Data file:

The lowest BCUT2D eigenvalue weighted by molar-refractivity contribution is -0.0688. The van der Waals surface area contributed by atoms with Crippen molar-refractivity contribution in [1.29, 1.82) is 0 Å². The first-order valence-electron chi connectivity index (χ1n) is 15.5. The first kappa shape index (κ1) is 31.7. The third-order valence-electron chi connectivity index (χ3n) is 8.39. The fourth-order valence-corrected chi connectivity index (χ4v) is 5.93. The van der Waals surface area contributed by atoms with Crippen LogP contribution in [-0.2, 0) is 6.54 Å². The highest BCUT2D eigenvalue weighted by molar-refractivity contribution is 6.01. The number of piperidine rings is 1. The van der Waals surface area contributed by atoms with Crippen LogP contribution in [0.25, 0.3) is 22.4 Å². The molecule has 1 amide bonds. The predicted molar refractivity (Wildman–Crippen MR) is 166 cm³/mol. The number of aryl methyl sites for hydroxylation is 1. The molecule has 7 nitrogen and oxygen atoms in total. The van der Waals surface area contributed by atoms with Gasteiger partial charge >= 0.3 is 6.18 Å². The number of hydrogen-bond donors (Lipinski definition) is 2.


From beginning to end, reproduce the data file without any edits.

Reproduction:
The lowest BCUT2D eigenvalue weighted by molar-refractivity contribution is -0.0688. The van der Waals surface area contributed by atoms with Crippen molar-refractivity contribution in [1.29, 1.82) is 0 Å². The first-order valence-electron chi connectivity index (χ1n) is 15.5. The first kappa shape index (κ1) is 31.7. The third-order valence-electron chi connectivity index (χ3n) is 8.39. The fourth-order valence-corrected chi connectivity index (χ4v) is 5.93. The van der Waals surface area contributed by atoms with Crippen LogP contribution in [-0.2, 0) is 6.54 Å². The highest BCUT2D eigenvalue weighted by molar-refractivity contribution is 6.01. The number of piperidine rings is 1. The van der Waals surface area contributed by atoms with Crippen LogP contribution in [0.25, 0.3) is 22.4 Å². The molecule has 1 amide bonds. The predicted molar refractivity (Wildman–Crippen MR) is 166 cm³/mol. The number of aryl methyl sites for hydroxylation is 1. The molecule has 7 nitrogen and oxygen atoms in total. The van der Waals surface area contributed by atoms with Gasteiger partial charge >= 0.3 is 6.18 Å². The number of hydrogen-bond donors (Lipinski definition) is 2.